Expecting is a bright, wonderful spark of smart writing; a book I thoroughly enjoyed, highly-recommend and miss already, now that the final page is turned.
One of the greatest joys of reading is when you find, almost, dare I say, unexpectedly, that you are fully and pleasurably immersed into the story, rooting for the characters, worrying for the characters, caring for their emotional rides. Ann Lewis Hamilton's tremendous debut novel, Expecting, had me from "hello," and left me wanting a Bringing Up Baby, book two, as I did not want to be done with these characters, their stories and their lives.
Expecting, the jacket copy will tell you, is about: A mom, a dad, a baby...and another dad. After two miscarriages and a little fertility treatment help, Laure and Alan are finally pregnant. There's a twist here, which I won't spoil by revealing, but the complication is the father is not her husband, Alan. What does this mean for Laurie and Alan, what does it mean for Donor 296 and most importantly, what does it mean for the baby?
On the surface, this is what the story of Expecting is about. It's a personal story of how three people deal with a twist of fate that none wanted, that none would choose, but that nonetheless has come their way and they must find a way to make the best of it - and how by making the best of it, they make something better than they ever expected.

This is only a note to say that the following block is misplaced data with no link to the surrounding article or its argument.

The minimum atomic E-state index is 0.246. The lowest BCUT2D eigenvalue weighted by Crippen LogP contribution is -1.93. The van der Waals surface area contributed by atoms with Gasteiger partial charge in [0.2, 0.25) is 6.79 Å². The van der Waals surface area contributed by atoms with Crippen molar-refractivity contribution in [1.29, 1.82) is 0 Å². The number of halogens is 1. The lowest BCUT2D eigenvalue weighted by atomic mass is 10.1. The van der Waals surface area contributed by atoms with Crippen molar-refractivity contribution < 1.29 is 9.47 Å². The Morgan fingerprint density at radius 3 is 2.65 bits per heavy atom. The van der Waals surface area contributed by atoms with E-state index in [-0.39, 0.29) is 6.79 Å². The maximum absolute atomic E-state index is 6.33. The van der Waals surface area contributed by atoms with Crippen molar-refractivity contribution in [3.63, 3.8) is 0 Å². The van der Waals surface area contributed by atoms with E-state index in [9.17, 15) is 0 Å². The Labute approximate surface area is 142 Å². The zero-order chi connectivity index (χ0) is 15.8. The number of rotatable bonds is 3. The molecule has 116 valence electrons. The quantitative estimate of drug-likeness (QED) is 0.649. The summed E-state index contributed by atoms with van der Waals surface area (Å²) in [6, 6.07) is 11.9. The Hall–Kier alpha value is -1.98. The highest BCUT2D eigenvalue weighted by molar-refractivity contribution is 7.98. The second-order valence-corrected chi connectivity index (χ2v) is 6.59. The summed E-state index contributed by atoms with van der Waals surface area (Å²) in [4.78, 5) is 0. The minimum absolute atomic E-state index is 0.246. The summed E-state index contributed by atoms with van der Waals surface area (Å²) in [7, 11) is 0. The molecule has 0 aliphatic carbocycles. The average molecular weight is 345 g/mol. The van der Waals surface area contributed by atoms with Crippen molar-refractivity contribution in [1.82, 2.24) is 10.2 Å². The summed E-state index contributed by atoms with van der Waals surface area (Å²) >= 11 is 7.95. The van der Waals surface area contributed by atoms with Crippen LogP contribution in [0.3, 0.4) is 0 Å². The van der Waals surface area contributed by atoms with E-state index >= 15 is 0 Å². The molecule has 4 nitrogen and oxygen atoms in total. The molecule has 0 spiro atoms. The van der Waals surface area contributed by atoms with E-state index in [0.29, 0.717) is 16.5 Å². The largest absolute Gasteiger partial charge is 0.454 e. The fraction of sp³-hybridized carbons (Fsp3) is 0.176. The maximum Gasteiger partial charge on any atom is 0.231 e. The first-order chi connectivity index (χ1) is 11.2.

With her spare, wry and deceptively simple style of writing (not quite Hemingway-spare, but devoid of all the silly, empty adjectives many first-time writers sprinkle across their pages), Ann Lewis Hamilton skillfully weaves a rich and deep, multi-layered story that touches on the mysteries of love, coupling, complications and carrying on--lingeringly subtle, you can't help but feel for the characters and you will find yourself asking: What would I do if this happened to me? This thought will haunt you (in a good way) as you move through the pages of Laurie and Alan's story.
On a deeper level, the book seems to speak about life in a larger sense. We all have expectations of one sort or another and without fail, life seems to throw in a curve we never see coming. How we deal with that curve, how one handles the vagaries of our lives, the strange reactions our spouses might have, etc. - this is what makes our lives work. Or not. How the curves are handled is the secret of our joys and our sorrows. Where Ann Lewis Hamilton shines as a writer is how she shows us a way, one way, but a way, to check our expectations and to take what comes and love and find joy in that gift, as it is, for what it is.